Luke added later in his letter, And there went great multitudes with him: and he turned, and said unto them, If any man come to me, and hate not [consider less important than Christ]his father, and mother, and wife, and children, and brethren, and sisters, yea, and his own life also, he cannot be my disciple. And whosoever doth not bear his cross, and come after me, cannot be my disciple. For which of you, intending to build a tower, sitteth not down first, and counteth the cost, whether he have sufficient to finish it? Lest haply, after he hath laid the foundation, and is not able to finish it, all that behold it begin to mock him, Saying, This man began to build, and was not able to finish. Or what king, going to make war against another king, sitteth not down first, and consulteth whether he be able with ten thousand to meet him that cometh against him with twenty thousand? Or else, while the other is yet a great way off, he sendeth an ambassage, and desireth conditions of peace. So likewise, whosoever he be of you that forsaketh [Apotassomai; i.e., literally to depart from or dismiss, bid farewell, forsake, send away] not all [pas; i.e., all manner of, always, everyone, thoroughly, whatsoever, whole, whosoever] that he hath, he cannot be my disciple (Luke 14:25-33). In response to the call of His heavenly Father, Jesus Christ had one purpose in life: to save lives. When Christ calls an individual to follow Him, Christ expects us, as well, to also have one purpose in life: to save lives. We save lives by submitting to Christ, and obediently following and fulfilling His will and calling on our lives. He expects us to place Him, His will, and His calling as first and most important in our lives. Nothing should come before that. Certainly, our calling make take many forms of ministry, as Christ directs; but He expects us to fulfill whatever He asks him to do. Christ wants and expects us us not to look back, not to consider or long for the old life, but to look forward to serving Him, and be willing, if necessary, to give up parents, brothers and sisters, wives, children, friends, education, and even jobs and careers. As many missionaries have experienced, Christ may even expect us to give up our own physical lives. Instructions to perform and complete ones’ calling and ministry is consistent throughout the Scriptures. The apostle Paul wrote believers in Ephesus, I therefore, the prisoner of the Lord, beseech you that ye walk [live, be occupied with] worthy of the vocation [invitation, calling] wherewith ye are called (Eph 4:1), and wrote those in Corinth, Let every man abide in the same calling wherein he was called (1 Cor 7:20). Paul also instructed the Colossian believers to tell Archippus, Take heed to the ministry which thou hast received in the Lord, that thou fulfil it (Col 4:17). Christ expects His followers to place His calling first above everything else, without excuse, as Christ did; and to understand, from the beginning, that our calling will cost us everything. The Lord plainly said, whosoever he be of you that forsaketh not all that he hath, he cannot be my disciple.  AMEN.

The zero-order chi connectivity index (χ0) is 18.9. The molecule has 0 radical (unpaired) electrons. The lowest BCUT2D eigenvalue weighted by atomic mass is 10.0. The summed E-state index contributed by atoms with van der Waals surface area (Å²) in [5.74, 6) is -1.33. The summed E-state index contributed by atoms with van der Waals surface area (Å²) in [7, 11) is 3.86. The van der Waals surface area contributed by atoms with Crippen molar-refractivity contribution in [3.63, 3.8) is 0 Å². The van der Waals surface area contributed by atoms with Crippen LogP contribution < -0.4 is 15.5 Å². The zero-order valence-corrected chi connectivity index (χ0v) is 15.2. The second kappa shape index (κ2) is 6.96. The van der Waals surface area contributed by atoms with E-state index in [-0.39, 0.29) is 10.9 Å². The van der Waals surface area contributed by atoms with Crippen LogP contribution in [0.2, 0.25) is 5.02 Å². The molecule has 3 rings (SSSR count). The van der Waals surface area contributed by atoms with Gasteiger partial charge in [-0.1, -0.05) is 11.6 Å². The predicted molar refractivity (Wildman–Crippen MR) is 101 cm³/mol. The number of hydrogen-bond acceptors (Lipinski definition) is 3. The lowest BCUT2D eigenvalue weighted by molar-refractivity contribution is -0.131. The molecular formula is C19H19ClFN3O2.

A Judeo-Christian Bible Study